Because MRI can also reveal the chemical composition of tissues, the test can be used to classify plaques, much as biopsies are used to characterize cancers. Thus, patients can be stratified according to their risk of heart attack.

Probably the most exciting aspect of black-blood MRI is that it sets the stage for individualized/personalized medicine. "Imaging is going to help determine which patients need specific therapies," according to Dr. Fayad. Imaging technology will also determine which patients need angioplasty or surgery right away, and which patients can wait."

Black Blood MRI has applications beyond the coronary arteries. Mount Sinai cardiologists are already using the technology to assess the carotid arteries that supply blood to the brain, frequent sites for clots that lead to strokes. Ultimately, this form of imaging could be used to evaluate vessels throughout the body. Indeed, the Mount Sinai team is also using them on other vessels within the body such as the aorta and arteries in the legs. Dr. Fayad expects this technology to become a standard diagnostic tool within a few years.

In the meantime, Dr. Fayad is attempting to wrest better images of blood vessels out of computed tomography, or CT, and positron emission tomography, or PET, scanning. Although CT scans provide less contrast than MRI, they are faster and less complicated to obtain. Similarly, although PET, provides less spatial resolution than MRI, the PET images provides metabolic information such as inflammation. Dr. Fayad believes that a multimodal approach using MRI, CT, and or PET may prove the ultimate diagnostic tool. "We could screen patients with CT first," he says. "If we find trouble, then we could zoom in with PET and MRI." Indeed, this year in 2009, Mount Sinai will be installing the first combined MRI/PET system along with one of the fastest CT scanner (256 multidetectors) in order to improve the characterization of atherosclerotic plaques using noninvasive multimodality imaging.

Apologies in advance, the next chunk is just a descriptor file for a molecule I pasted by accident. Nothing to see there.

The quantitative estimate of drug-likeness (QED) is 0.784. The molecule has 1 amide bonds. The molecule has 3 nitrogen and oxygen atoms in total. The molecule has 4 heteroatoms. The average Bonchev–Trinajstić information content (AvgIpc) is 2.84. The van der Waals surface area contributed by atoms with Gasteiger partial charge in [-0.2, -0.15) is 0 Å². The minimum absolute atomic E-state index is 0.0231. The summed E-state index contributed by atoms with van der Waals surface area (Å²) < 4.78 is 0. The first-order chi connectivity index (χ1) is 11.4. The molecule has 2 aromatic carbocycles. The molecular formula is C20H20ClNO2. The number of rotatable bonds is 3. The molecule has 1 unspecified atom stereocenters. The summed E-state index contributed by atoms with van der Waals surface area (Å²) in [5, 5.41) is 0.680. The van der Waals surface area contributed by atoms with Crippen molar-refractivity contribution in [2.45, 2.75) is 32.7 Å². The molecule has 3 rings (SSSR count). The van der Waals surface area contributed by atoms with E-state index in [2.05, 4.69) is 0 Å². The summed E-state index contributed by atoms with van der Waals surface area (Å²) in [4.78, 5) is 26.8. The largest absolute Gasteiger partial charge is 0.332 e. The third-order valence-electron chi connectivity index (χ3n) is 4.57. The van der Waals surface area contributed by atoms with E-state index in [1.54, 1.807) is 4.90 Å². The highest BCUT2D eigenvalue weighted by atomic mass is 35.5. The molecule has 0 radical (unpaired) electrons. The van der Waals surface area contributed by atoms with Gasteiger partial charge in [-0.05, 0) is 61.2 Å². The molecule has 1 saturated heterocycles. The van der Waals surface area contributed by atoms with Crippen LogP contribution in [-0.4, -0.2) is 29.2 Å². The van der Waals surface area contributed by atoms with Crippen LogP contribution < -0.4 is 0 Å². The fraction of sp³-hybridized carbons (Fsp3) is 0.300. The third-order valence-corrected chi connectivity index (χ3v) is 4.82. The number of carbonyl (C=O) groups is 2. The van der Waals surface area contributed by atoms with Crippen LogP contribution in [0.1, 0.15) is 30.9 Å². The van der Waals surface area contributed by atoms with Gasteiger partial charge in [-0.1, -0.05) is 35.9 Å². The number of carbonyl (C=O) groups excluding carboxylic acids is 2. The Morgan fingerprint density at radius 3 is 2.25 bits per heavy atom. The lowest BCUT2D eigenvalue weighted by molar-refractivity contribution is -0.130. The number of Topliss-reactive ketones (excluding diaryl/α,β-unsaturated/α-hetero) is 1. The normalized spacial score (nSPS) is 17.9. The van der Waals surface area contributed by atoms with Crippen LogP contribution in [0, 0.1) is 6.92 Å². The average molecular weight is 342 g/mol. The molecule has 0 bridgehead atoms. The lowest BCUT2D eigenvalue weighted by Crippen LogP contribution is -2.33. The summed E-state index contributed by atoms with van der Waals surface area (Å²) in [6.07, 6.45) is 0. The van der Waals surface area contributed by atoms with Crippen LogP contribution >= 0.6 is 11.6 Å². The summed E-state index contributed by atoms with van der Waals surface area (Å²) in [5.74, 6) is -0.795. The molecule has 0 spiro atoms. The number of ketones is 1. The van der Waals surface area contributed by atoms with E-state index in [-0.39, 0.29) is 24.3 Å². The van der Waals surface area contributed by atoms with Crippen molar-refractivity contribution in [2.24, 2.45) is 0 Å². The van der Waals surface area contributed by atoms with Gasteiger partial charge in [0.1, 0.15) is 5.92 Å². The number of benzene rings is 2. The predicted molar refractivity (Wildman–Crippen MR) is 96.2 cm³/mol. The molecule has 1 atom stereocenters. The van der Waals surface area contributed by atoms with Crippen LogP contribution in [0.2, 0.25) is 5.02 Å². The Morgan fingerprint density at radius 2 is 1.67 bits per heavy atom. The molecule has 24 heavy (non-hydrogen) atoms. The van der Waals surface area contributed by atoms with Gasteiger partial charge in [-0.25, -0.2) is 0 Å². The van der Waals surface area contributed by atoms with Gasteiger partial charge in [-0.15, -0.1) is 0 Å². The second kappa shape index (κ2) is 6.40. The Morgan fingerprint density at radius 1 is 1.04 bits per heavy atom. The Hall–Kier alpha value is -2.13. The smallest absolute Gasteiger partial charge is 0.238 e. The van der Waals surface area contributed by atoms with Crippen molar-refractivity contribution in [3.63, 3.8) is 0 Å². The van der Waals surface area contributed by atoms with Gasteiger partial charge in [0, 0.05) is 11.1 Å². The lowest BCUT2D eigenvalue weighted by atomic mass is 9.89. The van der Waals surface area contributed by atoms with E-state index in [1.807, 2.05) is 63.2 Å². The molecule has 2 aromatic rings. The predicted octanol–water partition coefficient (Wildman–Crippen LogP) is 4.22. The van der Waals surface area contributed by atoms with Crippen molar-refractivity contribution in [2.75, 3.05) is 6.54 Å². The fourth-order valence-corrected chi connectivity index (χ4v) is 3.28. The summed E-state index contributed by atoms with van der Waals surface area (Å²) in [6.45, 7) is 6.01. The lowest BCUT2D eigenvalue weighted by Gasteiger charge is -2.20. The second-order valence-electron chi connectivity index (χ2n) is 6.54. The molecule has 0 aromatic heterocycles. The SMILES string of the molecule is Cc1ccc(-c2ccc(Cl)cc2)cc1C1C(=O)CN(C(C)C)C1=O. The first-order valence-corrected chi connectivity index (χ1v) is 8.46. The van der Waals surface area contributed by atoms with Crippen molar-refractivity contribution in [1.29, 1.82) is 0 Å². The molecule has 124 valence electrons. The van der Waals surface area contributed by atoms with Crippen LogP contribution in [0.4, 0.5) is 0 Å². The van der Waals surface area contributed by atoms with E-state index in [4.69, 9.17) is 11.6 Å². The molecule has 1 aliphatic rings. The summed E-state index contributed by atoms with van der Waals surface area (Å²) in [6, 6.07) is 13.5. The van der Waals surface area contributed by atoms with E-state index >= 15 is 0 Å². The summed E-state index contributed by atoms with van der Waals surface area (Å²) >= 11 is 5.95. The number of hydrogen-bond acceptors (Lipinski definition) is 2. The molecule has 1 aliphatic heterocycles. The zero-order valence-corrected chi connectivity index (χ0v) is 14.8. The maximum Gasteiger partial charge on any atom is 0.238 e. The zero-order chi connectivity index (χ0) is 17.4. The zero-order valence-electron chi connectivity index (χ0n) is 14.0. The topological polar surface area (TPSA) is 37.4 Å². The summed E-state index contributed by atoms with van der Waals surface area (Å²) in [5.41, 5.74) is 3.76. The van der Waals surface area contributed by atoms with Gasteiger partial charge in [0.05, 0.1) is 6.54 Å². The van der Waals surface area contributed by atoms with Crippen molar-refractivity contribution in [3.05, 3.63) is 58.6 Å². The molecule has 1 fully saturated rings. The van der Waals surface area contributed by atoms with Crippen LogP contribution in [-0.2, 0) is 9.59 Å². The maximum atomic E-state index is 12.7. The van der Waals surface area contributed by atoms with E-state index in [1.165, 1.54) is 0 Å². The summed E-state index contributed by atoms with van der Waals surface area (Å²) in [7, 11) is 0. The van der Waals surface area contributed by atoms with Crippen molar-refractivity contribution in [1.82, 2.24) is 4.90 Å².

Other related cardiovascular imaging research activities ongoing in the Translational and Molecular Imaging Institute are:

  • Imaging Acquisition and Analysis Methods: Development of novel multimodality cardiovascular imaging and analysis techniques using macro- and micro- Cardiovascular Magnetic Resonance (CMR), computed tomography (CT), positron emission tomography (PET), and optical imaging.
  • Early Detection and Outcomes Prediction: Use of in vivo noninvasive multimodality imaging methods for the early detection of atherosclerosis in humans and for cardiovascular events and outcomes prediction.
  • Clinical Trials and Drug Development: Use in vivo noninvasive multimodality imaging methods in clinical trials for the development and testing of novel therapeutics to treat atherosclerosis..
  • Molecular Imaging: Development and use of novel multimodality imaging nanoparticulate systems to monitor fundamental cellular/molecular events in living subjects including patients.
  • Drug Delivery: Development and use of novel targeted drug delivery nanoparticulate systems to improve the treatment of atherosclerosis in living subjects including patients.

For more details on cardiovascular imaging and the Translational and Molecular Imaging Institute program please see Dr. Fayad's profile.